Shepherds Bush Empire, 3 November 2010
Shepherds Bush Empire gathered an eclectic, expectant and seemingly laid-back audience of all ages tonight. The cause is the second night in a row of five concerts from Mexican guitar duo Rodrigo y Gabriel. They are musicians bordering on virtuosic, creating a style of intensely rhythmic, energetic ‘new flamenco’. To that, they add elements of jazz, tango and heavy metal, the root of their musical interest, which may come as a surprise.
This is definitely music to be experienced live.
The crowd listens in a good-humoured manner to Trio Skolnick: Alex Skolnick’s New York project of drums, guitar and a double-bass, experimenting with a range of musical styles from spaghetti-western to jazz and rock. As a warm-up act, it’s all slightly disorientating, even if some numbers gear up a bit more enthusiasm than others from the arm-crossing, pint-holding bunch.
Finally, a casually dressed Rodrigo and Gabriela appear, sitting down on the rather bizarre props of oriental benches and cushions. Fortunately, the ‘set’ is of minute importance to the music and is easily forgettable. After a quiet beginning, the wild rhythms pick up and the audience is led into pieces such as ‘Santo Domingo’ and ‘Hora Zero’. From the two guitars, a massive range of instrumental sounds are produced, including more traditional flamenco styles. It is especially Gabriela’s percussive use of the guitar that is absolutely striking.
She hits, knocks and slaps the guitar in a multitude of ways to produce sounds never to be expected from the instrument alone, supporting the more melodious lines of Rodrigo. This is the reason why, after a year’s touring, they had to cancel their tour of the US – the strain of the playing was beginning to cause her permanent damage. Luckily, there were no signs of weakness in this concert.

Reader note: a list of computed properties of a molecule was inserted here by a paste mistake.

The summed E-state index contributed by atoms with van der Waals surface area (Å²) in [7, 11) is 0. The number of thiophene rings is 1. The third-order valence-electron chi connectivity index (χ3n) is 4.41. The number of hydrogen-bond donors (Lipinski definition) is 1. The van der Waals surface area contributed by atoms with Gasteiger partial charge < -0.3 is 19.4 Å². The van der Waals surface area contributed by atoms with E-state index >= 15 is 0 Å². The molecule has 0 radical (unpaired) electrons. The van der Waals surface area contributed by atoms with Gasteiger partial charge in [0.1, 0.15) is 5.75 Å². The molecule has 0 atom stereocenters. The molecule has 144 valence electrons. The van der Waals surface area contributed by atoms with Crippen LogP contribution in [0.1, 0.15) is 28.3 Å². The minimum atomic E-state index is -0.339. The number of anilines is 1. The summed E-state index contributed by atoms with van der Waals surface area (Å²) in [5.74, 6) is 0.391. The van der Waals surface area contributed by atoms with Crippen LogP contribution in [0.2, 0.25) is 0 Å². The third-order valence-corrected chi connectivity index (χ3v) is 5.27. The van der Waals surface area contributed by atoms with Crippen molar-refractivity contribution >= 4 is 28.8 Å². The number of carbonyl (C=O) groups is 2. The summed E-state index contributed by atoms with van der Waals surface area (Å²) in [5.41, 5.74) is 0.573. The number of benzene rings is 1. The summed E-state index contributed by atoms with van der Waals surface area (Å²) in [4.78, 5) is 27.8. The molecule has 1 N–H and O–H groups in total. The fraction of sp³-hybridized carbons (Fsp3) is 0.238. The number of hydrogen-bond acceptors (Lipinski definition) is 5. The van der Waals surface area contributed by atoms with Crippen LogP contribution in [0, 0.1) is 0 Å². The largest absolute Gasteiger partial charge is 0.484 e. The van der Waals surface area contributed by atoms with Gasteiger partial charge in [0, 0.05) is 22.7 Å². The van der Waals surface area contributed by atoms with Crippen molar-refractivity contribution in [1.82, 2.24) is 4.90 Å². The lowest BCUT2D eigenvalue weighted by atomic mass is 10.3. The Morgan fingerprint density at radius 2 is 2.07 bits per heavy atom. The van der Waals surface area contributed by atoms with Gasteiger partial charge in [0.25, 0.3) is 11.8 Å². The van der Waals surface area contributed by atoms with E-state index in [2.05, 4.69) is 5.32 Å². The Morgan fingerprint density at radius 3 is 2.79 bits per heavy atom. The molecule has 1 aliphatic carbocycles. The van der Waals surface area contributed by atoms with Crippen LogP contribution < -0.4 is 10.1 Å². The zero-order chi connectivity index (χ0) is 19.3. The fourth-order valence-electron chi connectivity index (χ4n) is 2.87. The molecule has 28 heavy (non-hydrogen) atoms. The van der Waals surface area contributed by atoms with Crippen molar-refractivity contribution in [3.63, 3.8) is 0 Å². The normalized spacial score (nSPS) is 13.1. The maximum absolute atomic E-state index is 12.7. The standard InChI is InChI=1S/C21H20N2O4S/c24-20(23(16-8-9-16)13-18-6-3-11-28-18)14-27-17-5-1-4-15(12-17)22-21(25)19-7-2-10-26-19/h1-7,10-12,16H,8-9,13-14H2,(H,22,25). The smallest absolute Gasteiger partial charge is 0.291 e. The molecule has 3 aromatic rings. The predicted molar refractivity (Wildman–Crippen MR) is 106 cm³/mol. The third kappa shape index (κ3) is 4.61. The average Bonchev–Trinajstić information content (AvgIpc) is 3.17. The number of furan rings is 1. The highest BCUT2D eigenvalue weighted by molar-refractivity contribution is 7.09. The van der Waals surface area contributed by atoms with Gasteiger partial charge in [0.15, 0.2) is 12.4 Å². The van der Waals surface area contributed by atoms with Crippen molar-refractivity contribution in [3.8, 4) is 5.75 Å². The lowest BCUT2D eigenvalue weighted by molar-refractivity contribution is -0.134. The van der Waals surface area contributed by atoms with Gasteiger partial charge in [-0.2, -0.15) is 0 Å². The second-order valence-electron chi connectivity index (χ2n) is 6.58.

The constant sense of perfect communication between these two musicians is evident, a chemistry that draws all attention to them. Once in a while they pick up the microphone and talk in a genuine, humble way to the audience. In particular, Gabriela’s charming little spoken interludes create a temporary warm atmosphere.
Yes, temporary. It almost seems that the musicians are in a parallel world of peace and love of music. Difficult to imagine that with a permission to do ‘crazy shit’ (as told by Gabriela), much of the audience is too busy radiating hostility amongst each other, concerned with a 20/20 vision of the stage. Grown men in leather jackets, pregnant ladies and cuddling couples are all involved.
It is a bizarre world down in the stalls, not only due to the human attendees but the electric ones as well; the air conditioning from above seems to be picking up an exhausting breeze from the ocean.
Despite this, the energy and intensity of the music never falters. A jam session with Alex Kolnick is a highlight, as are the last two pieces of the set, ‘Tamacun’ among them, meant to get the crowd dancing uninhibitedly. Of course, with this crowd, the chances are lower than with your average fun-loving group of music fans but the atmosphere picks up.
Yet it’s a far cry from how I experienced a concert of theirs for the first time. During a festival in Western Australia, in a hot, dry summer evening, Rodrigo and Gabriela surprised a whole mass of unknowing festival goers and created a scene of mad dancing and cheering.
It is the beauty of concerts that they are individual and ephemeral. Yet these musicians would have deserved an audience less keen to harass their neighbour and more involved in the experience of the electrifying music.